Over the past year, Sanders has repeatedly used his platform to draw attention to union battles large and small across the country. Using its expansive contact lists, his campaign has called on supporters to join workers on picket lines and at rallies. Through his Workplace Democracy Plan, which would remove the many legal barriers to unionization, Sanders aims to double union membership if elected president.
Meanwhile, ahead of the February 22 Nevada caucus, the leadership of the influential Culinary Workers Union of Las Vegas Local 226, has begun flooding its membership with a flyer attacking Sanders’ Medicare for All plan. The union, which runs its own health insurance program, is warning members that Medicare for All would “end” their healthcare—parroting talking points that moderates such as Joe Biden and Pete Buttigieg have employed in the Democratic race.
Labor leaders like Sara Nelson, president of the Association of Flight Attendants, have come to the defense of Medicare for All, noting that by guaranteeing healthcare to everyone and removing it as a subject of contract negotiations, unions would be in a more advantageous position when bargaining over other issues like wages, paid leave and workplace safety.
“Bernie’s behind the labor movement. Not just when it’s popular. He’s marched on our picket lines, he’s helped us organize, he’s championed our legislation in Congress. He’s got a 30- or 40-year track record,” Rand Wilson, an organizer with SEIU Local 888, tells In These Times. “To ignore that and support other candidates that just mouth the words is almost disrespectful to a person who’s been that much of a friend to labor and who’s got that much to offer.”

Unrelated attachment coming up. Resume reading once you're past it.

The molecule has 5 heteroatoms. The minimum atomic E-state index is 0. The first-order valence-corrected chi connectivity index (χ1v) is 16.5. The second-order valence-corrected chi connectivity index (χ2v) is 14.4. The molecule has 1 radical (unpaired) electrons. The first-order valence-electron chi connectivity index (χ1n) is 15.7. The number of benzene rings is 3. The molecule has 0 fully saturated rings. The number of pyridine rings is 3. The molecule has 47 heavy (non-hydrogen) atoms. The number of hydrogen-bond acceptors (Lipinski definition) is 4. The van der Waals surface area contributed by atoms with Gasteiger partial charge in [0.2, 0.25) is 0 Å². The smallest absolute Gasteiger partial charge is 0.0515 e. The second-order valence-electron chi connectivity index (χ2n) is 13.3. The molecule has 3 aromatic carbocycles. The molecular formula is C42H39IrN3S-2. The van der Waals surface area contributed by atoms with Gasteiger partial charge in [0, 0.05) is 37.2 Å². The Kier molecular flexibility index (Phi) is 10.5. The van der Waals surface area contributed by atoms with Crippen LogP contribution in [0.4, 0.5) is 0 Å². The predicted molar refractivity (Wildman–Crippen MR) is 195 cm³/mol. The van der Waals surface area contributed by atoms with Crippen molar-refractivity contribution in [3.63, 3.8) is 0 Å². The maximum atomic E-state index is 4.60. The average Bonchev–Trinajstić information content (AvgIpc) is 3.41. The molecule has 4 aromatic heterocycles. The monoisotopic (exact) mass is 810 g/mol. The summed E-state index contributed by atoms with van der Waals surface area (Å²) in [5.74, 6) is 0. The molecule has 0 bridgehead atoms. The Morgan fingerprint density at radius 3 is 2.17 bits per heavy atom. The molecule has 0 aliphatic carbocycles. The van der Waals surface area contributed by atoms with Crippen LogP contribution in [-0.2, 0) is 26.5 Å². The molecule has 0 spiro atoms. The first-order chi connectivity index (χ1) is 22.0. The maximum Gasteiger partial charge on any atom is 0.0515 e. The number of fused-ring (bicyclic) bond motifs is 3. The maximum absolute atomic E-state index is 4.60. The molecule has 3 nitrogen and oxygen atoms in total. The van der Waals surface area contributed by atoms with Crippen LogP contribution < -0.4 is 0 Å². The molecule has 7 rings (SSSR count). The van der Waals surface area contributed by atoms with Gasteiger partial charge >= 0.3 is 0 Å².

Wilson is an activist with Labor for Bernie, a network of Sanders supporters in the labor movement. Started in 2015 during the senator’s last run for the presidency, Labor for Bernie’s mission is to educate workers about why Sanders is the best candidate—and to help rank-and-file union members encourage their unions to endorse him.
“He’s best positioned to energize a movement, particularly of millennials and the youth who are going to be key for the ground game, key for the door-knocking and phone-banking and texting and rallies that will shape this election,” Wilson explains, adding that Sanders is also “the only candidate to actually take votes away from Trump’s base.”
Kelble says she thinks a lot of people voted for Trump in 2016 “because they were looking for somebody who wasn’t going to do business as usual” and “decided to take a chance with somebody who was talking about how much he cared about their issues.”
“Well, they were dead wrong about Trump and we’ve suffered a lot of disasters because of it,” she continues. “Hopefully this time voters will have the opportunity to select somebody who’s really going to be there for us. I can’t remember ever having the opportunity to elect an advocate for working people like we do today.”
This article was originally published at In These Times on February 12, 2020. Reprinted with permission.
About the Author: Jeff Schuhrke is a Working In These Times contributor based in Chicago. He has a Master’s in Labor Studies from UMass Amherst and is currently pursuing a Ph.D. in labor history at the University of Illinois at Chicago. He was a summer 2013 editorial intern at In These Times. Follow him on Twitter: @JeffSchuhrke.